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The program aims to assist children in rural areas and small towns to learn basic coding attending coding clubs activities in public libraries.

 

CONTEXT

 

With the advance of the technology sector, coding is increasingly popular among children and parents and a new market of such courses for children has emerged. However, this is mainly limited to large cities and a segment of the population that can afford it. In rural areas, studies show that, despite a very high penetration of technology in the households of researched students (90% have a computer and 80% have internet at home), the digital skills are very basic (accessing internet, use of search engines, opening files etc.). Also, the computer is used mainly for entertainment, less for learning.

 

The Hour of Code initiative, which has a much wider spread (reaching out to 1.1 million people in Romania), but only allows for a very short encounter with coding, inspired some participants to remain engaged and even develop a more consistent coding program for kids. It is the case of a small rural library in village Pietrari – Vâcea. After participating in Hour of Code, the library created a weekly club for coding using resources available online. The experience of this library and the needs/challenges faced by the librarian have been the starting points for designing this program.

 

The program intends to use the infrastructure of public libraries that previously received support through the Biblionet Program (2009-2015) funded by the Bill and Melinda Gates Foundation. In addition to endowing libraries with equipment and internet access, Biblionet provided training for the librarians and promoted public libraries as community centers.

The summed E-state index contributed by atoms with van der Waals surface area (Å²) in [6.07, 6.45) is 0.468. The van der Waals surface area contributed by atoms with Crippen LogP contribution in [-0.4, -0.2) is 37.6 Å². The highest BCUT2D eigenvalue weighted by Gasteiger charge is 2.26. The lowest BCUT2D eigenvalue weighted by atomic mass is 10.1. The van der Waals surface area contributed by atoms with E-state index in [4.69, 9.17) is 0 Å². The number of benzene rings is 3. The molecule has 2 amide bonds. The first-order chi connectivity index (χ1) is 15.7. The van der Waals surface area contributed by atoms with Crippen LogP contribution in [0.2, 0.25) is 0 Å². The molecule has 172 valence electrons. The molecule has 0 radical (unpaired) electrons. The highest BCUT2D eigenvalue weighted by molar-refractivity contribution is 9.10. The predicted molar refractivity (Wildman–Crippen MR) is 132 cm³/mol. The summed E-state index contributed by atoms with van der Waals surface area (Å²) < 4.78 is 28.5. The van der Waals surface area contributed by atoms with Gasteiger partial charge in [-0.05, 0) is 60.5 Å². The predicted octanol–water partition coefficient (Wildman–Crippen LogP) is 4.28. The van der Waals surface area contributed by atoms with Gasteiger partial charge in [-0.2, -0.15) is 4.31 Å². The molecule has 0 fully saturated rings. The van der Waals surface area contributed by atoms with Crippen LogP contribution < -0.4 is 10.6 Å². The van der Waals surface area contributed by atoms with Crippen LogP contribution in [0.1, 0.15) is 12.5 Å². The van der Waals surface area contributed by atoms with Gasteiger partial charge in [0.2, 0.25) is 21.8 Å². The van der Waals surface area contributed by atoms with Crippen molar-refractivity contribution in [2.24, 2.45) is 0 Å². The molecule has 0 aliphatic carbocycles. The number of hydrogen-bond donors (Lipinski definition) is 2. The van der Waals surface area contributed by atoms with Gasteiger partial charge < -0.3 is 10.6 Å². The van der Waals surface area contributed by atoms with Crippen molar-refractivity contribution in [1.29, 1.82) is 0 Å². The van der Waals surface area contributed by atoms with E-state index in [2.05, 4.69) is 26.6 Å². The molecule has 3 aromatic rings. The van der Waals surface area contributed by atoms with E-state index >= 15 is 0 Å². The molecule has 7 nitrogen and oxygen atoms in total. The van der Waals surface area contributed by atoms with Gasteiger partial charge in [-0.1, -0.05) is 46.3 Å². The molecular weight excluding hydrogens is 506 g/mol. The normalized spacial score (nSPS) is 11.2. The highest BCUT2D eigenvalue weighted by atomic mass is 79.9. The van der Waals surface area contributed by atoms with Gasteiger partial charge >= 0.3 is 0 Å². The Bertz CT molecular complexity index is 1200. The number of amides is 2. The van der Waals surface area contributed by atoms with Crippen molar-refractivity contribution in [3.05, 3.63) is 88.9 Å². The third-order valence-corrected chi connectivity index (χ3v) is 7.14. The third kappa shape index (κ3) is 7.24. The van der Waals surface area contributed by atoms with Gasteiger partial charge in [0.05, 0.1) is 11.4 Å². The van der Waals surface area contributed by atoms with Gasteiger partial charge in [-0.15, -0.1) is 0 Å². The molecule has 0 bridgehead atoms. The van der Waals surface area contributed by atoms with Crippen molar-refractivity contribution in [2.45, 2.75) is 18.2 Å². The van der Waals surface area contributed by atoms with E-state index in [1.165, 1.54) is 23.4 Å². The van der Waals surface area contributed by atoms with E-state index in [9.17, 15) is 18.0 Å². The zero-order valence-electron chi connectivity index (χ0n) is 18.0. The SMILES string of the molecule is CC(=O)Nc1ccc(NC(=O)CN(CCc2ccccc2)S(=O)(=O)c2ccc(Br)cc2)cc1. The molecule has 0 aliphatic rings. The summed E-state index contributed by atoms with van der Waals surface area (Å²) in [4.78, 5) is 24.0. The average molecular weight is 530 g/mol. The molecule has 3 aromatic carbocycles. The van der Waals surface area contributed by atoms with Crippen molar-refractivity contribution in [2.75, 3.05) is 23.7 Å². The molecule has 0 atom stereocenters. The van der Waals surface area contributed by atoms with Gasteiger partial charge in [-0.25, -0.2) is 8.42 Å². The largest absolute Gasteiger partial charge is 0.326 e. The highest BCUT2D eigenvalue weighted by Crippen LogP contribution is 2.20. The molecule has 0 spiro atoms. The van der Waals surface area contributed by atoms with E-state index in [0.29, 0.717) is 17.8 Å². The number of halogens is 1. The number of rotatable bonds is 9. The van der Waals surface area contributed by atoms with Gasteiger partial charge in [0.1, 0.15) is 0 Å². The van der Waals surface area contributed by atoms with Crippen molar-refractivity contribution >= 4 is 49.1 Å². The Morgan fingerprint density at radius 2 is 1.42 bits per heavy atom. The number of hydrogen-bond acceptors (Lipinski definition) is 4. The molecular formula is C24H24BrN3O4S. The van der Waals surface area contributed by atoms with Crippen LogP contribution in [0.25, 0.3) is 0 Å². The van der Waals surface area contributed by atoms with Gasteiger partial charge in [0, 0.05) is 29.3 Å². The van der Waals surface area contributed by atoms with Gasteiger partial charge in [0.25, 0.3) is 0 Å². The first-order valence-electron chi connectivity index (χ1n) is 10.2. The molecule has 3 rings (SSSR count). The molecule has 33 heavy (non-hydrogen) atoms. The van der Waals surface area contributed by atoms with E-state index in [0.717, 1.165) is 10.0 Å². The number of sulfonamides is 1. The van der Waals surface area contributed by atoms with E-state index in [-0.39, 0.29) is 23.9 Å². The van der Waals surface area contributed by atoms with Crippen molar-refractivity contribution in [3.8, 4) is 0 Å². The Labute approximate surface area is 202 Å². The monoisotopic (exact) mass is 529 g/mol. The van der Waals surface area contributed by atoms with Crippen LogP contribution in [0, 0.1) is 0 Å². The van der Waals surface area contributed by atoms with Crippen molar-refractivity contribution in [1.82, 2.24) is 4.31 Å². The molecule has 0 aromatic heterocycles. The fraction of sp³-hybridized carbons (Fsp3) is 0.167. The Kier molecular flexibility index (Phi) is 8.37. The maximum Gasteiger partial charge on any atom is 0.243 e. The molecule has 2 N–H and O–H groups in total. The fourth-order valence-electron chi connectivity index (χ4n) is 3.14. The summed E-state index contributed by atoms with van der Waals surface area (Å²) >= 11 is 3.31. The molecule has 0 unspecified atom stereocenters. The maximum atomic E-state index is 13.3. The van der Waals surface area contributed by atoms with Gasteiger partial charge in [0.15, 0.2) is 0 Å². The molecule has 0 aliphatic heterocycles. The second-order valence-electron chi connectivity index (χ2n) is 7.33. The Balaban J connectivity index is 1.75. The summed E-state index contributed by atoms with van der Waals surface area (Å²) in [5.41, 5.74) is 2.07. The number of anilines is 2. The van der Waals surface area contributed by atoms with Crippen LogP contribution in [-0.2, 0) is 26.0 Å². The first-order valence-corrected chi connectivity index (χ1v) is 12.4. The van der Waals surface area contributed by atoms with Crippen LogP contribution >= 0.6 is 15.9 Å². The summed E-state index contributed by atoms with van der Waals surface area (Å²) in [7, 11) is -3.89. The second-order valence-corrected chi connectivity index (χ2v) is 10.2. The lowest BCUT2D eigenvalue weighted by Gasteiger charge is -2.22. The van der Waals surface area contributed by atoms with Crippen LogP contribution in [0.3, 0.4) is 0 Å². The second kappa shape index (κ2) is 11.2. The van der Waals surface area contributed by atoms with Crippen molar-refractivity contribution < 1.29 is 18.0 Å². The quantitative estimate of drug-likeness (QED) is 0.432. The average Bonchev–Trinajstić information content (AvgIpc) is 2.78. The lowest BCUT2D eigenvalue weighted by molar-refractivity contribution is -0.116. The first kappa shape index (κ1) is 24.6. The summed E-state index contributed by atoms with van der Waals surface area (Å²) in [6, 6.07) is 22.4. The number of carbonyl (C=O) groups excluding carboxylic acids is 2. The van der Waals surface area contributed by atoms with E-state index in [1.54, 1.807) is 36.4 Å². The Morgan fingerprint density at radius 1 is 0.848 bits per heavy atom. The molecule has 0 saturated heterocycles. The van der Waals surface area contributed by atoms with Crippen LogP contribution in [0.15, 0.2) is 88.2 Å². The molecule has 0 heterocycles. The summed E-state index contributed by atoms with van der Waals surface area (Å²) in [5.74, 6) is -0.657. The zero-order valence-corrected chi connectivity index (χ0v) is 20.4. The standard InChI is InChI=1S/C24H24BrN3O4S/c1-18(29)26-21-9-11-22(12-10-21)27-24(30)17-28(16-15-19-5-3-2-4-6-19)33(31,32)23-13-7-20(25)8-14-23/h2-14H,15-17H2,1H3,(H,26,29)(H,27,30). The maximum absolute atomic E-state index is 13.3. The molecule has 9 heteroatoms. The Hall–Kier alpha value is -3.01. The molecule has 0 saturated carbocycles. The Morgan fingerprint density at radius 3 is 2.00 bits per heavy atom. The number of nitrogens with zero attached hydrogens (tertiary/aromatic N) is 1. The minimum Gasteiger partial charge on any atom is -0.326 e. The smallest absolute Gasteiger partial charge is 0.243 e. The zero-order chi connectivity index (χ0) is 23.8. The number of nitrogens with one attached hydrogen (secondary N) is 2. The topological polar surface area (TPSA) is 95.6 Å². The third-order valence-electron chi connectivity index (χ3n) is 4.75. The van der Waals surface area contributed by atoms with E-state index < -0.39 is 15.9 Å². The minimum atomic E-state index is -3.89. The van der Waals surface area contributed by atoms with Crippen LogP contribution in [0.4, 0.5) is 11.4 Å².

STRATEGY

 

The program will design a model of coding clubs and test it in libraries from rural areas and small towns. A partner organization (Asociația Etic) with expertise in coding courses for kids will design the content and will provide regularly the clubs with new activities and tasks (problem solving). The content of the coding course will use the most relevant resources existing online (code.org, bitsbox, scratchEd etc.). The courses will be organized weekly by the local librarians with the support of Coding Ambassadors (one-two children from community with high interest for the topic). Both the librarians and ambassadors will receive basic training in coding, before the start of program for children. In addition, employees of a partner IT company will provide remote mentoring for the clubs.

EXPECTED RESULTS